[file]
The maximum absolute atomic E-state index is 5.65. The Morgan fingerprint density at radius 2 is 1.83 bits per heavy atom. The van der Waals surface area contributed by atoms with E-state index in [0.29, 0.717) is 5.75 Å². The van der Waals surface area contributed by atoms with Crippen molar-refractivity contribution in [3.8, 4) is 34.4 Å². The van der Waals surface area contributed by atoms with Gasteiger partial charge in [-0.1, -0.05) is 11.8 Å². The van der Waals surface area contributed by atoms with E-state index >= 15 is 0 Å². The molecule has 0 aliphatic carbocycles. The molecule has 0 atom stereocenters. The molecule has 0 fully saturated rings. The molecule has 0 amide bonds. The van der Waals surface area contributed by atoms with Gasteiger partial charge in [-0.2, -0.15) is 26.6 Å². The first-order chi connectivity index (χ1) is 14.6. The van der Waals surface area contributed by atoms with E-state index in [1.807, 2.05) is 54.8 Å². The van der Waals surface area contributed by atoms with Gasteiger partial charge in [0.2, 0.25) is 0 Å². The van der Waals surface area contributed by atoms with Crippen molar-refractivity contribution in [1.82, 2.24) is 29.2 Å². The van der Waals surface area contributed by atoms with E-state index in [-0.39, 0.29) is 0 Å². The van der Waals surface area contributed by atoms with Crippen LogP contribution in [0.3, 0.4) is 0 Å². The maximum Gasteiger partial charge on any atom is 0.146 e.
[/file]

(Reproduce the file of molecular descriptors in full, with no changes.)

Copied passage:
The maximum absolute atomic E-state index is 5.65. The Morgan fingerprint density at radius 2 is 1.83 bits per heavy atom. The van der Waals surface area contributed by atoms with E-state index in [0.29, 0.717) is 5.75 Å². The van der Waals surface area contributed by atoms with Crippen molar-refractivity contribution in [3.8, 4) is 34.4 Å². The van der Waals surface area contributed by atoms with Gasteiger partial charge in [-0.1, -0.05) is 11.8 Å². The van der Waals surface area contributed by atoms with E-state index >= 15 is 0 Å². The molecule has 0 aliphatic carbocycles. The molecule has 0 atom stereocenters. The molecule has 0 fully saturated rings. The molecule has 0 amide bonds. The van der Waals surface area contributed by atoms with Gasteiger partial charge in [-0.2, -0.15) is 26.6 Å². The first-order chi connectivity index (χ1) is 14.6. The van der Waals surface area contributed by atoms with E-state index in [1.807, 2.05) is 54.8 Å². The van der Waals surface area contributed by atoms with Gasteiger partial charge in [0.2, 0.25) is 0 Å². The van der Waals surface area contributed by atoms with Crippen molar-refractivity contribution in [1.82, 2.24) is 29.2 Å². The van der Waals surface area contributed by atoms with E-state index in [-0.39, 0.29) is 0 Å². The van der Waals surface area contributed by atoms with Crippen LogP contribution in [0.3, 0.4) is 0 Å². The maximum Gasteiger partial charge on any atom is 0.146 e.